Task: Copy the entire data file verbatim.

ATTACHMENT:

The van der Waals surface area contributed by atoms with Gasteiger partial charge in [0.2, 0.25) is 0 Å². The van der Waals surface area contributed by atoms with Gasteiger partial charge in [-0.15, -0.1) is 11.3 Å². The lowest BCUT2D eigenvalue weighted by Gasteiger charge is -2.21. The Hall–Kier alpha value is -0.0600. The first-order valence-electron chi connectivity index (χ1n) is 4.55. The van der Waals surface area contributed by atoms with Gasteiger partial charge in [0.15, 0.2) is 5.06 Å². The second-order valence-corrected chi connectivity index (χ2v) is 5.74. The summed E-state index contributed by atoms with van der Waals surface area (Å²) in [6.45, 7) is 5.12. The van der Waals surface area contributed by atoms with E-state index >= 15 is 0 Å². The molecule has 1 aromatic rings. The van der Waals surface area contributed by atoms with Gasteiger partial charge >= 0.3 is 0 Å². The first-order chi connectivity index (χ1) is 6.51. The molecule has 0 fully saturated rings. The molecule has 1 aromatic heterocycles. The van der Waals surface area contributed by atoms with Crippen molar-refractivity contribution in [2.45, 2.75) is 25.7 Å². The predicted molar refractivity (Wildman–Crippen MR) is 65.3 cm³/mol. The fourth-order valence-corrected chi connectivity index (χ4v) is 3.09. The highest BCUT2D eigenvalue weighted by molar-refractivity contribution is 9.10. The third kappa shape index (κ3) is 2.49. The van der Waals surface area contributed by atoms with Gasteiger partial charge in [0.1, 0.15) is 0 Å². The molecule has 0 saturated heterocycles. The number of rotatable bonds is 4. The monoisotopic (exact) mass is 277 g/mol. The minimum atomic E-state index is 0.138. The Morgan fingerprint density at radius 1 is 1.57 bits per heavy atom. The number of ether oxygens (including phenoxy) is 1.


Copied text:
The van der Waals surface area contributed by atoms with Gasteiger partial charge in [0.2, 0.25) is 0 Å². The van der Waals surface area contributed by atoms with Gasteiger partial charge in [-0.15, -0.1) is 11.3 Å². The lowest BCUT2D eigenvalue weighted by Gasteiger charge is -2.21. The Hall–Kier alpha value is -0.0600. The first-order valence-electron chi connectivity index (χ1n) is 4.55. The van der Waals surface area contributed by atoms with Gasteiger partial charge in [0.15, 0.2) is 5.06 Å². The second-order valence-corrected chi connectivity index (χ2v) is 5.74. The summed E-state index contributed by atoms with van der Waals surface area (Å²) in [6.45, 7) is 5.12. The van der Waals surface area contributed by atoms with E-state index >= 15 is 0 Å². The molecule has 1 aromatic rings. The van der Waals surface area contributed by atoms with Gasteiger partial charge >= 0.3 is 0 Å². The first-order chi connectivity index (χ1) is 6.51. The molecule has 0 fully saturated rings. The molecule has 1 aromatic heterocycles. The van der Waals surface area contributed by atoms with Crippen molar-refractivity contribution in [2.45, 2.75) is 25.7 Å². The predicted molar refractivity (Wildman–Crippen MR) is 65.3 cm³/mol. The fourth-order valence-corrected chi connectivity index (χ4v) is 3.09. The highest BCUT2D eigenvalue weighted by molar-refractivity contribution is 9.10. The third kappa shape index (κ3) is 2.49. The van der Waals surface area contributed by atoms with Gasteiger partial charge in [0.1, 0.15) is 0 Å². The molecule has 0 saturated heterocycles. The number of rotatable bonds is 4. The monoisotopic (exact) mass is 277 g/mol. The minimum atomic E-state index is 0.138. The Morgan fingerprint density at radius 1 is 1.57 bits per heavy atom. The number of ether oxygens (including phenoxy) is 1.